Arnon Grunberg

The staging of a confession

Señor C

Finally “Diary of a bad year” has been published in the US. On Sunday the NY Times Book Review published an essay, which questioned Coetzee’s motives for immigrating to Australia and in this week’s New Yorker there is a lengthy review by James Wood.
There are quite a few interesting remarks in this review. Mr. Wood emphasizes the difference between the protagonist, Señor C and its author J.M. Coetzee. He points out that Señor C is seven years older than J.M. Coetzee; a detail that I had completely overlooked.
Mr. Wood claims that Señor C ‘sounds like a bull with a bullhorn, and is very different in tone from the more feline Coetzee, who would surely rather have his claws pulled than commit to print the phrase “It’s déjà vu all over again.”' Maybe. But even in Dostoyevsky’s oeuvre one can find sentences that are extremely mundane.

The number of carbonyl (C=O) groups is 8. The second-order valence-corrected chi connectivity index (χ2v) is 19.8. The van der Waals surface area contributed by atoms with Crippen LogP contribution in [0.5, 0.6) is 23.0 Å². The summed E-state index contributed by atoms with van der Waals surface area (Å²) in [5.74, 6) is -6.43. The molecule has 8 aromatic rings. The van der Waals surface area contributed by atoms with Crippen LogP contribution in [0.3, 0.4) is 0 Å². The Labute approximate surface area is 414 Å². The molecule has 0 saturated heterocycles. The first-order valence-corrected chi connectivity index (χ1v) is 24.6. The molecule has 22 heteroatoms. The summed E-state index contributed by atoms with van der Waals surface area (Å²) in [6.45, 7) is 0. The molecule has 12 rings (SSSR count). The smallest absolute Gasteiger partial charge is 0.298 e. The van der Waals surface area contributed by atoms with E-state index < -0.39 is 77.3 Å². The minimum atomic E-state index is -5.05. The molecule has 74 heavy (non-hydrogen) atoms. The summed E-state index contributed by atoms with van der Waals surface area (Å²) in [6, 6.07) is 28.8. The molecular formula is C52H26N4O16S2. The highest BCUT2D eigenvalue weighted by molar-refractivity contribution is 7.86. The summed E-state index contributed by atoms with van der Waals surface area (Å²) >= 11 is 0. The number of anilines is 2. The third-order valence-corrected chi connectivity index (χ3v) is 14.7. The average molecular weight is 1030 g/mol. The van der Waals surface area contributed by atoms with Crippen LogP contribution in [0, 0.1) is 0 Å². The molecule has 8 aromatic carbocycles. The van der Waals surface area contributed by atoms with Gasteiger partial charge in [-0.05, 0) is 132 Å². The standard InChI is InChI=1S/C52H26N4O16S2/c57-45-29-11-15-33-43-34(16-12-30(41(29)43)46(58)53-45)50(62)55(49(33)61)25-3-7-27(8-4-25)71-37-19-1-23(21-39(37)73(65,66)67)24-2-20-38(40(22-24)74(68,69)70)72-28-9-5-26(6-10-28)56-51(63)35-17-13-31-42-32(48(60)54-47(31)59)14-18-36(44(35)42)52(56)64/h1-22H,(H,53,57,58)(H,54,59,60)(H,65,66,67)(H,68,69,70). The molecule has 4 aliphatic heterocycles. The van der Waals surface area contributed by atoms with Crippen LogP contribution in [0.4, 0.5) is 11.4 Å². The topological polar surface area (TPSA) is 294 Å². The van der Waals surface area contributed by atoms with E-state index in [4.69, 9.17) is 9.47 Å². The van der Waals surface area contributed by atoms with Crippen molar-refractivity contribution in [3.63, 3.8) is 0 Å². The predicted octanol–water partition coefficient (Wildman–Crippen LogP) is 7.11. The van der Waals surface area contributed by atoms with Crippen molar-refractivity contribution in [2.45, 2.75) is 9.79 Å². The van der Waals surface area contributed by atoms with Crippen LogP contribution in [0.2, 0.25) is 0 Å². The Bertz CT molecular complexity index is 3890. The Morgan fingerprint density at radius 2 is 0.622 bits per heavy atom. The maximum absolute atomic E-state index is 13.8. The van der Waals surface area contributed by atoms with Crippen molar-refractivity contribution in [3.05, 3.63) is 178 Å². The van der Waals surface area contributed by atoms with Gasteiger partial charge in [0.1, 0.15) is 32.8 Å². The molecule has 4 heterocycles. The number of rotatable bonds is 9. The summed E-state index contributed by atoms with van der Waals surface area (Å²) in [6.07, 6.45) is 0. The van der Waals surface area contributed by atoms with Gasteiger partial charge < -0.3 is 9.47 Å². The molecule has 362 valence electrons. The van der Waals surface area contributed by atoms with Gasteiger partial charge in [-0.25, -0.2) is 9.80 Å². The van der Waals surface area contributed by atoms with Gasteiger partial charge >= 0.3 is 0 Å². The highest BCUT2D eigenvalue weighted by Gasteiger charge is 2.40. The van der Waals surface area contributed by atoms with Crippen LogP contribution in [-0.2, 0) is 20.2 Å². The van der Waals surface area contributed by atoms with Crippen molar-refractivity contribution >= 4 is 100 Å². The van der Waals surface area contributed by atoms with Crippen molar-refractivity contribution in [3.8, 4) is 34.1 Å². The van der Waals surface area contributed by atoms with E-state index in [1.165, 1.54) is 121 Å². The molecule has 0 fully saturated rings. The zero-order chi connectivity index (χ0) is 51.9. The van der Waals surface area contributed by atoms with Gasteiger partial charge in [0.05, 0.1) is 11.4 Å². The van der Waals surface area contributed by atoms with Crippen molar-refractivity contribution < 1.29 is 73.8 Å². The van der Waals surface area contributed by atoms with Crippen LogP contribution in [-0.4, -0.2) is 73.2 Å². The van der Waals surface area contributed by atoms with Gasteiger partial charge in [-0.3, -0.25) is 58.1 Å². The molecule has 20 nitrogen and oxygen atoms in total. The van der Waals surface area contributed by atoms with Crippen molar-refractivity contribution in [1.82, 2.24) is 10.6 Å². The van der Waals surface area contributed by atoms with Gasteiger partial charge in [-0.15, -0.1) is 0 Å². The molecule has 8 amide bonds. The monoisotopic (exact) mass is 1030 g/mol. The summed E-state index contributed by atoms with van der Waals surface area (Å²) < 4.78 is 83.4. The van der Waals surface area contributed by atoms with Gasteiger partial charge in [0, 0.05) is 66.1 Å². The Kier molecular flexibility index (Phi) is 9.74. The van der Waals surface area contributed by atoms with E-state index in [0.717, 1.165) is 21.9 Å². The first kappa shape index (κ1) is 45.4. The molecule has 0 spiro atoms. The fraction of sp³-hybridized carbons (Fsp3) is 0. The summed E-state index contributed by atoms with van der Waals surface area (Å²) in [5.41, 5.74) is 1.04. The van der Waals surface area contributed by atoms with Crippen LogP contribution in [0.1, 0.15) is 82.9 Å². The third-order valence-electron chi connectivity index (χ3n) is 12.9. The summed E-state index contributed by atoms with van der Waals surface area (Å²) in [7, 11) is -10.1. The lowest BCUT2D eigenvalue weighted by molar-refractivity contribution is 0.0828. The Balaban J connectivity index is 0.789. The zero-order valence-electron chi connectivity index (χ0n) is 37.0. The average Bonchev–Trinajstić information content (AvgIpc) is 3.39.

Mr. Wood writes: “We can hear the same note of personal anguish in Coetzee’s fiction, even as that fiction insists that it is offering not a confession but only the staging of a confession.” Can fiction by nature offer anything else than the staging of a confession? Nevertheless Mr. Wood asks an important question.
How much consistency do we need in our ideas? It’s painful to fall out of love with a human being, but to fall out love with your own ideas and your sense of morality might be even more painful.
Sometimes we stick to our ideas even after the love has disappeared for the same reasons as people stick to their marriages: out of convenience and a sense of responsibility.